After five unremarkable war patrols off Europe, the Barb moved to the Pacific, where her first two patrols brought few successes. That abruptly changed when Eugene Fluckey, 33, the boat’s prospective commanding officer, became skipper and picked Saunders to be his chief of the boat. At first the gunnery chief demurred: “Not me, Captain, no way. All the men are my friends. As chief of the boat I’d have to tell them off and discipline them. How could I do that?”
“Swish, I don’t want a bastard, I want a leader,” the skipper later recalled saying. “We don’t drive men on board the Barb. We lead them. From my experience with bastards, they achieve about equal results. But there’s one big difference. When you lead men, they ship over and want to stay with you.”
Saunders worried about making a mistake as COB. “So you goof,” said Fluckey. “Don’t hide it or cover up. Do your best to correct your mistakes and don’t be afraid to ask for help from anyone from top to bottom. You’ll find people are complimented when you ask for help. In submarines we hang our rates on the gangway when we come aboard. It’s what you can do that counts with me.”
The deal was struck.
“Swish never viewed himself as anything but an enlisted man, even though he was COB,” according to Neal Sever, the boat’s signalman. “I never saw him pull rank on any of us, nor did I ever hear any of us bitch about Swish. He was pleasant and treated us as his equal.”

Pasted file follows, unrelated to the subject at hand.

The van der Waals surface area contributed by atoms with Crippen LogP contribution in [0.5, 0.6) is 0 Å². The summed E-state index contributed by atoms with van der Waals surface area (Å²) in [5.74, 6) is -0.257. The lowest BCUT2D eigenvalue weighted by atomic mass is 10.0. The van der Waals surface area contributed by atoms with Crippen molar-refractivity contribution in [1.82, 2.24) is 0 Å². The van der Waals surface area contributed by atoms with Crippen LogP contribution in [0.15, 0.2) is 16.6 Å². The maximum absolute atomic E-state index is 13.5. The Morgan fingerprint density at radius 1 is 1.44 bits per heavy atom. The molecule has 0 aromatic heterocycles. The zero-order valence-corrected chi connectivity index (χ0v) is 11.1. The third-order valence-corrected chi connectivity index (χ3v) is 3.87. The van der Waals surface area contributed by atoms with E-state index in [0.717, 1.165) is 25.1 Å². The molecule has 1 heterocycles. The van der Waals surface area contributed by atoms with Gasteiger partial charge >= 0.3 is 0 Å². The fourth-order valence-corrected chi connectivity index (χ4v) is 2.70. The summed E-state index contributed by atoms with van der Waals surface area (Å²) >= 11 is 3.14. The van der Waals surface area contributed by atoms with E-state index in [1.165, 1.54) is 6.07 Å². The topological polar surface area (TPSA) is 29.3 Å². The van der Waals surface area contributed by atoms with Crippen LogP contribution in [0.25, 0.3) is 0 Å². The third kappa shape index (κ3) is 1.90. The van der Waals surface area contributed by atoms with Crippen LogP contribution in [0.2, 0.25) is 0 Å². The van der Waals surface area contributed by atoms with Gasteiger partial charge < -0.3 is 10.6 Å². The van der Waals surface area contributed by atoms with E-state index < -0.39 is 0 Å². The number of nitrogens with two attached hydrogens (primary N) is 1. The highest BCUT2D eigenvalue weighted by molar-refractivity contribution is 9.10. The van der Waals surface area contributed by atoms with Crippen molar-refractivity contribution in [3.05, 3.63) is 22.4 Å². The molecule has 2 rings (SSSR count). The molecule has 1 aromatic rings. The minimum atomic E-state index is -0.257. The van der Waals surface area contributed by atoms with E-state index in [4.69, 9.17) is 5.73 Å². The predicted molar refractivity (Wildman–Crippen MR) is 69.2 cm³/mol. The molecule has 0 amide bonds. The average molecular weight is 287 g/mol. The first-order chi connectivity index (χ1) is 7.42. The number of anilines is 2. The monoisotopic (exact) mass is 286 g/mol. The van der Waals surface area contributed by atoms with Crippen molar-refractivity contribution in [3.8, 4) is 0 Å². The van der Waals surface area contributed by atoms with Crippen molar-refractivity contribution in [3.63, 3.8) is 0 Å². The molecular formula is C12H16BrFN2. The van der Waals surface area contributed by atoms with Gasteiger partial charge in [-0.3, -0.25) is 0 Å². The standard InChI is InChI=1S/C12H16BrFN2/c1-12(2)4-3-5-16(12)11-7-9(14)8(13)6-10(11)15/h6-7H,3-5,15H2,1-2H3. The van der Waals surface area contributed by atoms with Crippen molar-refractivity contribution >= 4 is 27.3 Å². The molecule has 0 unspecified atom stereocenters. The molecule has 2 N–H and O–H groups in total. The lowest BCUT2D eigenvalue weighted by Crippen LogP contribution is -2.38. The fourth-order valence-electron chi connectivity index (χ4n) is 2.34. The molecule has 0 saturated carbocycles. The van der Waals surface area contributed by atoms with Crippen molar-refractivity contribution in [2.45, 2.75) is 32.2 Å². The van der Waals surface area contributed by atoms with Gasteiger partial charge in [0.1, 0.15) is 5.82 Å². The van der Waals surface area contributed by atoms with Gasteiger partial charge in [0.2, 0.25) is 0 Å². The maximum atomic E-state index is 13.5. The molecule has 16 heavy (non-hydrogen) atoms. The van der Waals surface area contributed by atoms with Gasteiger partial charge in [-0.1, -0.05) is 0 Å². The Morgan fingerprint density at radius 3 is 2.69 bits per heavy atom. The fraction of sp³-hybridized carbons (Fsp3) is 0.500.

But that wasn’t to say he was a pushover. According to Barb Torpedo and Gunnery Officer Lieutenant Max Duncan: “Swish was all business on his watches and positions such as chief of the watch on the hyudraulic manifold or gun/rocket launcher captain. He dealt with people with a velvet glove. It was the glove when needed but always calm and deliberate.”
Swish retained his camaraderie with the men, kidded around with them, and “drank his share of grog” with them on liberty, as Sever put it. But first and foremost on Saunders’ mind was fighting the enemy and manning the guns. When it came to that, the Barb’s skipper and the chief of the boat made a dynamic duo. “The combination of Commander Eugene B. Fluckey and ‘Swish’ Saunders was like electricity,” said one shipmate. “They were both of the same mold. ‘Attack and Destroy’ was their motto.” That lethal combination quickly made the Barb one of the most successful submarines sent against Japan.